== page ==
31 December 2015
I am never sure if, just back from the trip – or give it a few days – is better to write this debrief…still, in for a penny in for a pound – or Euro! (this will be the raw emotional version!)
I arrived back last night from 7 days, 2 of them spent travelling, from working in the Refugee Camp in Calais. This is my 3rd trip.
The sadness is, it doesn’t get any better – and something inside of me thought it just might back in September,…but the other part of me was not prepared to witness this Hell On Earth I am now inextricably linked with.
What is there in us humans that can allow this outrage to continue? Complacency? Nimbyism? It’s too big? I don’t care? What?
At the risk of repeating myself, this is a problem in a 1st world country, and we are allowing it to happen, and it will get worse before it gets better. While we drop indiscriminate bombs on Syria – in my view bombing is never the answer - look at what we have been bombing in the area the refugees are fleeing from for years now, with what result? Have we solved anything? NO no and no we have just caused this problem to become a colossal humanitarian disaster of epic proportions.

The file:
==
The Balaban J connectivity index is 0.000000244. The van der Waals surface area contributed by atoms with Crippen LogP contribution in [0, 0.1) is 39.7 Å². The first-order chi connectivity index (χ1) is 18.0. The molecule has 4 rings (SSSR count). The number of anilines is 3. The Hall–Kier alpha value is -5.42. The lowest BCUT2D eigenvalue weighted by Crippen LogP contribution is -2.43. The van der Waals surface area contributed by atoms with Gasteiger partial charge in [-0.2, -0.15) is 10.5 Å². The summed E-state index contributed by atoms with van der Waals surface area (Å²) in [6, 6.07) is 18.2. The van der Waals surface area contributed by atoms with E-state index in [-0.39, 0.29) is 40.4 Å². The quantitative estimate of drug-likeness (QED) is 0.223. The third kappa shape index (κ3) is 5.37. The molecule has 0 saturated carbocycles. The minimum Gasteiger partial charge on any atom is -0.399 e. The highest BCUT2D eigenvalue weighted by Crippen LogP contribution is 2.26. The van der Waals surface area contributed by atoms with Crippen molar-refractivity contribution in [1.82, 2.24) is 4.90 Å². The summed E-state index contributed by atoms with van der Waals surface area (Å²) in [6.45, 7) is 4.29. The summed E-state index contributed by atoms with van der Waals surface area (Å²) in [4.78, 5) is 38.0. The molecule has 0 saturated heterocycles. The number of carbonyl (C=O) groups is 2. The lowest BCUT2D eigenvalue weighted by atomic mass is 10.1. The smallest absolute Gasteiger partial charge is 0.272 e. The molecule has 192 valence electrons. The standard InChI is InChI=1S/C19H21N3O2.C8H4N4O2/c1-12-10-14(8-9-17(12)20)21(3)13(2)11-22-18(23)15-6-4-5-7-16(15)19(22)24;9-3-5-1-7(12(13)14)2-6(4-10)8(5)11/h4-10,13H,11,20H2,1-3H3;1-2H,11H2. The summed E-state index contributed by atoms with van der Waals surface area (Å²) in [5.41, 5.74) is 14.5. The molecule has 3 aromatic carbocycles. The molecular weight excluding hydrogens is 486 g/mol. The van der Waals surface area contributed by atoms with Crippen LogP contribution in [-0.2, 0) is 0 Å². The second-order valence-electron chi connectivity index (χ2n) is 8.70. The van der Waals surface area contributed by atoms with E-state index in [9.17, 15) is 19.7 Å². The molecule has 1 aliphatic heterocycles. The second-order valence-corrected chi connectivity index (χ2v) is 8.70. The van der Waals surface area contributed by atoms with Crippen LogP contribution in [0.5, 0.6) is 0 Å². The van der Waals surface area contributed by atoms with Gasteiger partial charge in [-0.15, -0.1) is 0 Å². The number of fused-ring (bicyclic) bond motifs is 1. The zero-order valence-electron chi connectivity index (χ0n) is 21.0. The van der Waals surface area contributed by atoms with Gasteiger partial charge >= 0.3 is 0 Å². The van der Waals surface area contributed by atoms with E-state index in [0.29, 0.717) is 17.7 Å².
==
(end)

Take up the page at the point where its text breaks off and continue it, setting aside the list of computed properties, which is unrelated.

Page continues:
Best choice ever to be in Calais over the festive season - on Christmas day, Kitchen in Calais turned out 1,200 meals and not a turkey brussell sprout or Christmas cracker in sight!
That is unless you believe me when I say that I worked with some of the best Christmas Crackers ever!
Our team consisted of my two sons, Jack and Sam, Jack’s girfriend, Ana Rickard and Louise Woetmann, who I met first in the Philippines and we discovered back then we had almost worked alongside each other in Sri Lanka too. The funny crazy lovely man that is Bruford Low aka Dave Simcox, I met at the hostel last trip, was then in the camp working on Shelters so I introduced him to Sofinee Harun and he very kindly agreed to start the extension on the back of the kitchen for us, so he had come to help to finish it and also to construct a fence he planned out for me.